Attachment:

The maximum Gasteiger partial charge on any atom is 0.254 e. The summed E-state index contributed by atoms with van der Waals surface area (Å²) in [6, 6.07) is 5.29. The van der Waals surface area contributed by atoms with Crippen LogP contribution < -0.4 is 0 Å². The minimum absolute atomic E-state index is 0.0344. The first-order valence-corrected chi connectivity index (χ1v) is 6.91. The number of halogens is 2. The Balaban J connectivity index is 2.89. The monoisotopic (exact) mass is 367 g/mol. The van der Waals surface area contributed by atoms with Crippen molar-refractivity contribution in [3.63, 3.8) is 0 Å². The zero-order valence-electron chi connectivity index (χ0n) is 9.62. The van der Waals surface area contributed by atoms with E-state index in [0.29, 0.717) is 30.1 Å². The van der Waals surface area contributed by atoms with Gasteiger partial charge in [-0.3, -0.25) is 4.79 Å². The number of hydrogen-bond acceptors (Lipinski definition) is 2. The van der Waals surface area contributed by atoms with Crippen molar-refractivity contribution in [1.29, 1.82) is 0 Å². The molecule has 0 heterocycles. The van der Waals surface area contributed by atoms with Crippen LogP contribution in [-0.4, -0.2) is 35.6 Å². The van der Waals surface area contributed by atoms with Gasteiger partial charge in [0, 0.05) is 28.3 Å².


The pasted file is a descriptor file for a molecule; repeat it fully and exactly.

The maximum Gasteiger partial charge on any atom is 0.254 e. The summed E-state index contributed by atoms with van der Waals surface area (Å²) in [6, 6.07) is 5.29. The van der Waals surface area contributed by atoms with Crippen LogP contribution < -0.4 is 0 Å². The minimum absolute atomic E-state index is 0.0344. The first-order valence-corrected chi connectivity index (χ1v) is 6.91. The number of halogens is 2. The Balaban J connectivity index is 2.89. The monoisotopic (exact) mass is 367 g/mol. The van der Waals surface area contributed by atoms with Crippen molar-refractivity contribution in [3.63, 3.8) is 0 Å². The zero-order valence-electron chi connectivity index (χ0n) is 9.62. The van der Waals surface area contributed by atoms with E-state index in [0.29, 0.717) is 30.1 Å². The van der Waals surface area contributed by atoms with Gasteiger partial charge in [-0.3, -0.25) is 4.79 Å². The number of hydrogen-bond acceptors (Lipinski definition) is 2. The van der Waals surface area contributed by atoms with Crippen molar-refractivity contribution in [1.29, 1.82) is 0 Å². The molecule has 0 heterocycles. The van der Waals surface area contributed by atoms with Crippen LogP contribution in [-0.4, -0.2) is 35.6 Å². The van der Waals surface area contributed by atoms with Gasteiger partial charge in [0, 0.05) is 28.3 Å².